This is part of the Big Time Muscle series
The AC Cobra, sold as the Shelby Cobra in the United States, is an Anglo-American sports car with a Ford V8 engine, produced intermittently in both the UK and the US since 1962.
Like many British manufacturers, AC Cars had been using the Bristol straight-6 engine in its small-volume production, including its AC Ace two-seater roadster. This had a hand-built body with a steel tube frame, and aluminium body panels that were made using English wheeling machines. The engine was a pre-World War II design by BMW which by the 1960s was considered dated. Bristol decided in 1961 to cease production of its engine and instead to use Chrysler 313 cu in (5.1 L) V8 engines. AC started using the 2.6 litre Ford Zephyr engine in its cars.
In September 1961, American automotive designer Carroll Shelby wrote to AC asking if they would build him a car modified to accept a V8 engine. AC agreed, provided a suitable engine could be found. Shelby went to Chevrolet to see if they would provide him with engines, but not wanting to add competition to the Corvette they said no. However, Ford wanted a car that could compete with the Corvette and they happened to have a brand new engine which could be used in this endeavor: the Windsor 221 in³ (3.6 L) engine – a new lightweight, thin-wall cast small-block V8. Ford provided Shelby with two engines.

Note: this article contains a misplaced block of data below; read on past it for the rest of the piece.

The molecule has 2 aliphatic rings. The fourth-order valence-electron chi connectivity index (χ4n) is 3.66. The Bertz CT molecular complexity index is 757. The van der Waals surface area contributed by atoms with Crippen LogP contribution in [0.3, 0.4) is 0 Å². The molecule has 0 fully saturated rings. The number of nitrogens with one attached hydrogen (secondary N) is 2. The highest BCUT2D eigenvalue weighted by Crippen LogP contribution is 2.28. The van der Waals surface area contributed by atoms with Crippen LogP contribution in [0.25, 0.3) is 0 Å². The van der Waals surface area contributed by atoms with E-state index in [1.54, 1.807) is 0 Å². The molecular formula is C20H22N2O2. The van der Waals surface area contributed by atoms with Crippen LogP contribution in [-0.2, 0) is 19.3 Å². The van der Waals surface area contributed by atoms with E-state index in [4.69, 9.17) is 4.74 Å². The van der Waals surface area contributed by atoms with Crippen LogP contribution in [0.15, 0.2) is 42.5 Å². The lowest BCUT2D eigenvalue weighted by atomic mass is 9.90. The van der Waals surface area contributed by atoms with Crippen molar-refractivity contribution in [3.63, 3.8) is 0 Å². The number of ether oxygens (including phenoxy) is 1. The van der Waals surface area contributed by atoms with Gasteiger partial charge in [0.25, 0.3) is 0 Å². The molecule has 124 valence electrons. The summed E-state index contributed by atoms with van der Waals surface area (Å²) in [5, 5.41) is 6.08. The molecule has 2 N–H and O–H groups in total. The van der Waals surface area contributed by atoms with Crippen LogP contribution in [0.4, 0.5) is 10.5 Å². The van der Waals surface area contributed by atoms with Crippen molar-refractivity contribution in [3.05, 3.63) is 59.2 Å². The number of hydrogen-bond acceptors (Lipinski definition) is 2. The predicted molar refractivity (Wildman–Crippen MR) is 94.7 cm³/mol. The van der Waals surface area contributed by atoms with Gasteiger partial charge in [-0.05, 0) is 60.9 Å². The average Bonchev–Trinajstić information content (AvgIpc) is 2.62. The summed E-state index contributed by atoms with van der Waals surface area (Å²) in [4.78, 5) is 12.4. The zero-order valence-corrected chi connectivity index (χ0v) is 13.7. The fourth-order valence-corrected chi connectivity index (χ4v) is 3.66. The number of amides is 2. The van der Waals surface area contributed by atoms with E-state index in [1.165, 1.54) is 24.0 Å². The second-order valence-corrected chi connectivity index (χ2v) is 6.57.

Shelby experimented with a larger Ford FE engine, of 390 cubic inches (6.4 L) in chassis number CSX2196. Unfortunately the car was not able to receive the development it needed, as resources were aimed at taking the crown from Ferrari in the GT class. Ken Miles drove and raced the FE-powered Mark II at Sebring and pronounced the car virtually undriveable, naming it "The Turd". It failed to finish with the engine expiring due to damper failure.
CSX2196 was revised for the show down at Nassau which allowed a more relaxed class division of racing. This allowed the GT cobras to run with prototype Ford GT, GM Grand Sport Corvettes and Lola Mk.6. It was for this event in 1964 that the Fliptop cobra was used. An aluminium 390 cubic inches (6.4 L) engine was used. However, the car failed to finish
A new chassis was required, developed, and designated Mark III. The new car was designed in cooperation with Ford in Detroit. A new chassis was built using 4 in (101.6 mm) main chassis tubes, up from 3 in (76.2 mm) and coil spring suspension all around. The new car also had wide fenders and a larger radiator opening. It was powered by the "side oiler" Ford 427 cu in (7.0 L) FE engine equipped with a single 4-barrel 780 CFM Holley carburetor rated at 425 bhp (431 PS; 317 kW) @ 6000 rpm and 480 lb⋅ft (651 N⋅m) @ 3700 rpm of torque, which provided a top speed of 164 mph (264 km/h) in the standard model and 485 bhp (492 PS; 362 kW) with a top speed of 185 mph (298 km/h) in the competition model.
Some Cobra 427s were actually fitted with Ford's 428 cubic inches (7.01 L) engine, a long stroke, smaller bore, lower cost engine, intended for road use rather than racing. The AC Cobra was a financial failure that led Ford and Carroll Shelby to discontinue importing cars from England in 1967.